Ricky Trione wears an apron with the inspirational verse, “Walk by faith, not by sight.” The same applies to his painting. Trione is blind. However, his fingers are so perceptive, they enable him to paint what he can no longer behold: dolphins, mullet, shrimp and jubilee scenes springing from his childhood memories.
Born in Fairhope in 1957, Trione enjoyed normal vision for much of his life. His innate artistic abilities emerged in youth. He preferred drawing to painting, and frequently spent time alone in his room rendering in pen and ink. But he was no homebody. “I grew up close to the Bay in Daphne. My brother, sister and I spent days fishing and crabbing on the May Day Park pier.”
While serving in the Air Force, Trione augmented his military pay by making wedding invitations and greeting cards and selling his highly detailed drawings at arts and crafts fairs. “I would lightly sketch each with a pencil until I had the shapes down. Then I would come back in with a quill pen dipped in India ink, ” he explains, adding that he routinely devoted weeks to a single drawing. “I was a perfectionist, but my work was sterile. People have compared it to what you might see in a marine biology textbook.”
He views things differently now. “I’m a lot less fearful of making mistakes. My art is more free flowing; it’s all about color and texture. Thank goodness I was once sighted, because I remember colors, ” he says. “I love color. But I took it for granted: I didn’t really learn much about the use of color until after I was blind.” Trione lost sight in his left eye in 1993 when the wheels of a passing truck slung an object through the open window of his military vehicle. “It was quite cumbersome trying to do things with one eye, ” he recalls. “I had to learn to drive a car again, and it took over a year to get to where drawing felt natural.”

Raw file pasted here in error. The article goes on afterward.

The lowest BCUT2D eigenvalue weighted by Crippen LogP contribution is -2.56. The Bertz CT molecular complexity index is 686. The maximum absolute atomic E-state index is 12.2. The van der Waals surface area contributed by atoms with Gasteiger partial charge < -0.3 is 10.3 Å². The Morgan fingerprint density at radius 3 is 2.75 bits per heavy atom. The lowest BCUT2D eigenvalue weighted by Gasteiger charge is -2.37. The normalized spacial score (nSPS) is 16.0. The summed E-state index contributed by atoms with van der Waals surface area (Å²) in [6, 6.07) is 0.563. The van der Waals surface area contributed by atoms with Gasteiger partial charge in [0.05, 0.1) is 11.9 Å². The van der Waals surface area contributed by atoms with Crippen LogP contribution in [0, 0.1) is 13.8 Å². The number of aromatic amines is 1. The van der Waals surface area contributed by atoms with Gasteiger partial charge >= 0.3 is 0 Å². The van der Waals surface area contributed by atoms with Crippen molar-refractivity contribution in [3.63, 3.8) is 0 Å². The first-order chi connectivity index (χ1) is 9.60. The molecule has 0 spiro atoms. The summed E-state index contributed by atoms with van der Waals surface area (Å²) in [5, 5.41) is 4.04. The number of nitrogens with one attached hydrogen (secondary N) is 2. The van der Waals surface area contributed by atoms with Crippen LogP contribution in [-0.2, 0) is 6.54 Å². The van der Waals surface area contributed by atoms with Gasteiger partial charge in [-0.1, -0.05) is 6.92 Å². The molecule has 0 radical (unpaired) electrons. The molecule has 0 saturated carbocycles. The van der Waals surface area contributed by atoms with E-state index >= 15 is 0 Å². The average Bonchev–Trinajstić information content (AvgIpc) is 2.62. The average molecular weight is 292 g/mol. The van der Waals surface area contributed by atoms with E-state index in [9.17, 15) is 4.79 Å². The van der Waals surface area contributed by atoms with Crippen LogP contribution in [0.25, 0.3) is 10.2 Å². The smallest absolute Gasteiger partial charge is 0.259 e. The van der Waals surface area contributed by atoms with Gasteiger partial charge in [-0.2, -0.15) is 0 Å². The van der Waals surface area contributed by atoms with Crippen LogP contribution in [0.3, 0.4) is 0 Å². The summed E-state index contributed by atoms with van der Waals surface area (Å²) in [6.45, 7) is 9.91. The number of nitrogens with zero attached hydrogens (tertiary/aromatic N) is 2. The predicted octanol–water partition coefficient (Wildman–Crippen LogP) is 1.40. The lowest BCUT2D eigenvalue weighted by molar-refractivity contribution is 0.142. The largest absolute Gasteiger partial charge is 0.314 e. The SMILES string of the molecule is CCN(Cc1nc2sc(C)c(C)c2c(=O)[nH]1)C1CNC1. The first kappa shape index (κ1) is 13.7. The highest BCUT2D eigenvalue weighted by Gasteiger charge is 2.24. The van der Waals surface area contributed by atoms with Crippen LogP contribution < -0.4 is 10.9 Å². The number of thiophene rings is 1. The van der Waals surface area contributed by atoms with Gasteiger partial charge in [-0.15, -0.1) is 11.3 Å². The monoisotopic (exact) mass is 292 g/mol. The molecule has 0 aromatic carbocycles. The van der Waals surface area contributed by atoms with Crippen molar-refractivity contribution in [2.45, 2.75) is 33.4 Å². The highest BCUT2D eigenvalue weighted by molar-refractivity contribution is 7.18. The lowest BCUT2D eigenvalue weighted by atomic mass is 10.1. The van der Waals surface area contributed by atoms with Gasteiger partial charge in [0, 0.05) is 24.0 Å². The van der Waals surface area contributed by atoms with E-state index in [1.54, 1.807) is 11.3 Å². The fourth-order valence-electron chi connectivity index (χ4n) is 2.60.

In ’95 Trione accepted medical retirement. He, his wife, Bonnie, and their children returned to Fairhope. A longstanding desire to work with people with special needs sparked a return to the University of South Alabama for two years and a graduate degree in counseling. He then joined the Alabama Department of Rehabilitation as a vocational rehabilitation counselor. “I did home visits. Even with only one eye, I was able to drive myself, ” Trione says. “Then I had my second accident in 2000.”
Trione had pulled off the road to check his engine when the tread separated from a tire of a passing semitruck and struck him in the face. He awoke in a hospital, totally blind. “The first five years, I was learning to be blind, ” he says. “To use a cane and read braille, learning software to have a screen reader on my computer and to navigate by listening.” He kept working as a counselor for five more years, despite having to cope with more than blindness. “I was hit in the head, so I had seizures until about 2010. Thank goodness I haven’t had one in a while.”
A New Vision for Art